Cybersecurity teams are reaching their breaking point. We should all be worried

Stress and burnout are having a massive impact on cybersecurity teams, leaving people and businesses more vulnerable than ever.
Written by Owen Hughes, Senior Editor
Man with glasses focusing on computer screen with intense expression
Image: Getty Images

Cybersecurity professionals are "reaching their breaking point" as ransomware attacks increase and create new risks for people and businesses.

A global study of 1,100 cybersecurity professionals by Mimecast found that one-third are considering leaving their role in the next two years due to stress and burnout.

The report found that rising rates of cybercrime and mounting media attention around cyberattacks are placing intense pressure on cybersecurity teams, with many fearing their will lose their jobs as a result of a cyberattack and others struggling to cope with the growing strain.

Mimecast said cybersecurity teams face "a pressure cooker of ongoing attacks, disruption, and burnout" that is making it even more difficult to attract and retain much-needed cybersecurity professionals to keep businesses secure.

Speaking to ZDNET, Johan Dreyer, EMEA CTO at Mimecast, said the impact of under-staffed IT security teams would have a "domino effect" on IT teams "across the whole sector" unless action is taken to address the issues faced by the industry.

Also: Cybersecurity burnout is real. And it's going to be a problem for all of us

Dreyer added that ransomware, payment fraud, corporate espionage, intellectual property theft, and disinformation campaigns had all increased "at an alarming rate" in the past few months alone, leaving businesses and consumers even more vulnerable to cyber criminals.

"The demand for cyber skills is more significant than ever, and a shortage of workers with the required expertise has created a constantly increasing skills deficit within the workplace," Dreyer told ZDNET.

"This comes at a time when the demand for IT roles is soaring. This skills gap has a negative domino effect on IT teams across the whole sector [and] many professionals are reaching their breaking point."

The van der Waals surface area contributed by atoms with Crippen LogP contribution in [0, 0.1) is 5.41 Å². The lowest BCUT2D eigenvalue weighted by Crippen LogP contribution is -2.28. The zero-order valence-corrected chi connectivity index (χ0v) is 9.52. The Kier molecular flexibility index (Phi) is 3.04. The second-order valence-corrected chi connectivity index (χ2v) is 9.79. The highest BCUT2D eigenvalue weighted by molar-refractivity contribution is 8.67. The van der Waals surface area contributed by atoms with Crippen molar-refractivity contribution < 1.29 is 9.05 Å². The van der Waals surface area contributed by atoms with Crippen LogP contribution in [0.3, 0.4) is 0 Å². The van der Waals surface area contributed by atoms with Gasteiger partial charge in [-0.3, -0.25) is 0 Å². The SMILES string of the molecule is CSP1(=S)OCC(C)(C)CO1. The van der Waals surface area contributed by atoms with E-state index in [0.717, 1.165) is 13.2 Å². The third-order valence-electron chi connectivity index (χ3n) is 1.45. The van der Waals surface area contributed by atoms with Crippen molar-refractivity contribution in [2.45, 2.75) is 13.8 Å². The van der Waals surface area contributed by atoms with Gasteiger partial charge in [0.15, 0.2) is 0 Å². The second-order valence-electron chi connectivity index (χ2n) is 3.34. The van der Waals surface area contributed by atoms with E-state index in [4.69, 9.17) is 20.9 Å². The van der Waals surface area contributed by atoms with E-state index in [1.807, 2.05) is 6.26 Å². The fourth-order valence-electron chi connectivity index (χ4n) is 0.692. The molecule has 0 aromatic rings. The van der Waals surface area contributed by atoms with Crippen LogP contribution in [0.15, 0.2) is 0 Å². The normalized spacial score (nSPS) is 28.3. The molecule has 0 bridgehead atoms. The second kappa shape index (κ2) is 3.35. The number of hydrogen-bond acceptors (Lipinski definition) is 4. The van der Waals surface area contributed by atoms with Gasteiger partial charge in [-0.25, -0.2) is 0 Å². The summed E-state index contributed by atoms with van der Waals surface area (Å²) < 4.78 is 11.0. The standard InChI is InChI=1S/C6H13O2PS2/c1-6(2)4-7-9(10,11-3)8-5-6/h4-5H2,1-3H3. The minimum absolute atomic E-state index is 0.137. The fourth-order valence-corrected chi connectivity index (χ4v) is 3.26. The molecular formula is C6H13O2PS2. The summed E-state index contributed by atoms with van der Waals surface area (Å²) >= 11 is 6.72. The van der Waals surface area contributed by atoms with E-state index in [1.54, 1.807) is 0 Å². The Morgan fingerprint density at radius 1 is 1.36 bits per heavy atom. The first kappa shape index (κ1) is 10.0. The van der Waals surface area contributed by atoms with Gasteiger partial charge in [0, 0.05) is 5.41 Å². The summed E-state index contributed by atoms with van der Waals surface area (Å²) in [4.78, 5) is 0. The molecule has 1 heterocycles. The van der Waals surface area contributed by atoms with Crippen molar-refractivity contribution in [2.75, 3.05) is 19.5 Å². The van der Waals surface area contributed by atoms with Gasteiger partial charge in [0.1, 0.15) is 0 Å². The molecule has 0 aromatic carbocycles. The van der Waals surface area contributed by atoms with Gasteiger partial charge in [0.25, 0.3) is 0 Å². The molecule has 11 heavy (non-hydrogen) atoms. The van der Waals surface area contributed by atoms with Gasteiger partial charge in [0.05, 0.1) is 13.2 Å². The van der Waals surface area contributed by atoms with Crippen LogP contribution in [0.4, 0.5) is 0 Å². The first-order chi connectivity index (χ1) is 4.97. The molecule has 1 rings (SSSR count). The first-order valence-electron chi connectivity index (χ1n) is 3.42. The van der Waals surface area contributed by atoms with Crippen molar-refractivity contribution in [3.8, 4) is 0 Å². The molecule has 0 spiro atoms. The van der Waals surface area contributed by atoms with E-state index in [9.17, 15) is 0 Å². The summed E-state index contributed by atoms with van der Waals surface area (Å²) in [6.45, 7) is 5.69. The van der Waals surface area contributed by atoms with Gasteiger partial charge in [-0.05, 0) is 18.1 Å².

Nearly two-thirds (64%) of cybersecurity leaders surveyed by Mimecast said they had experienced at least one ransomware attack in the past year, while 77% said the number of cyberattacks against their company had either increased or stayed the same since 2021.

These attacks have "personal consequences" for the wellbeing of cybersecurity professionals, Mimecast found: more than half (54%) of respondents agreed that ransomware attacks had a negative impact on their mental health, while 56% reported that their role gets more stressful each year.

Also: The scary future of the internet: How the tech of tomorrow will pose even bigger cybersecurity threats

One-third of teams reported an increased number of burnout-related absences following an attack. In addition, 34% of cybersecurity leaders reported difficulties in recruiting IT staff once an attack has taken place, making it even more difficult for organizations to prevent incidents in the future.

The growth of cybercrime is also driving media interest in the subject, upping the ante for organizations who find themselves in the spotlight. More than half of leaders (53%) surveyed by Mimecast agreed that growing press coverage of ransomware attacks is causing increased pressure to prepare.

Despite this, Mimecast said there are signs that cybersecurity teams often "lack the basics when it comes to attack prevention". When asked what additional resources they need to prevent and prepare for cyberattacks, almost half of cybersecurity leaders said they need up-to-date security systems (46%), while another 46% cited better IT security awareness training for end-users and employees.

Some companies are beginning to increase their budgets in cybersecurity skills training, which Dreyer said is "a step in the right direction" that other businesses must follow if they hope to fill the deficit in IT security training.

Also: Raising cybersecurity awareness is good for everyone - but it needs to be done better

However, he said that more targeted training will be required as hackers begin to add more sophisticated tools to their arsenals. "One of the new cyber threats businesses are contending with is cybercriminals' use of AI; this enables criminals to make their attacks more sophisticated and higher in volume, making it extremely difficult for organisations to stop," said Dreyer.

"To overcome this, companies need to train and upskill their workforce by offering bespoke training. In parallel to training their staff, AI can help optimise systems to alleviate some of the strain on tech teams. As new cyber threats are constantly emerging, training such as this needs to be a continual process and should be more commonplace for all employees, students and trainees."

According to Mimecast, 56% of attacks cost businesses more than $100,000 in total. Given that half of decision makers allocate less than $550k to their cybersecurity budget annually, a single attack could cost 20% of the total budget.

Accountability might be another barrier to greater cybersecurity awareness. Mimecast found that IT security leaders feel less personal accountability when an attack succeeds, with 57% reporting they would feel very responsible in the event of a ransomware attack, compared to 71% last year.

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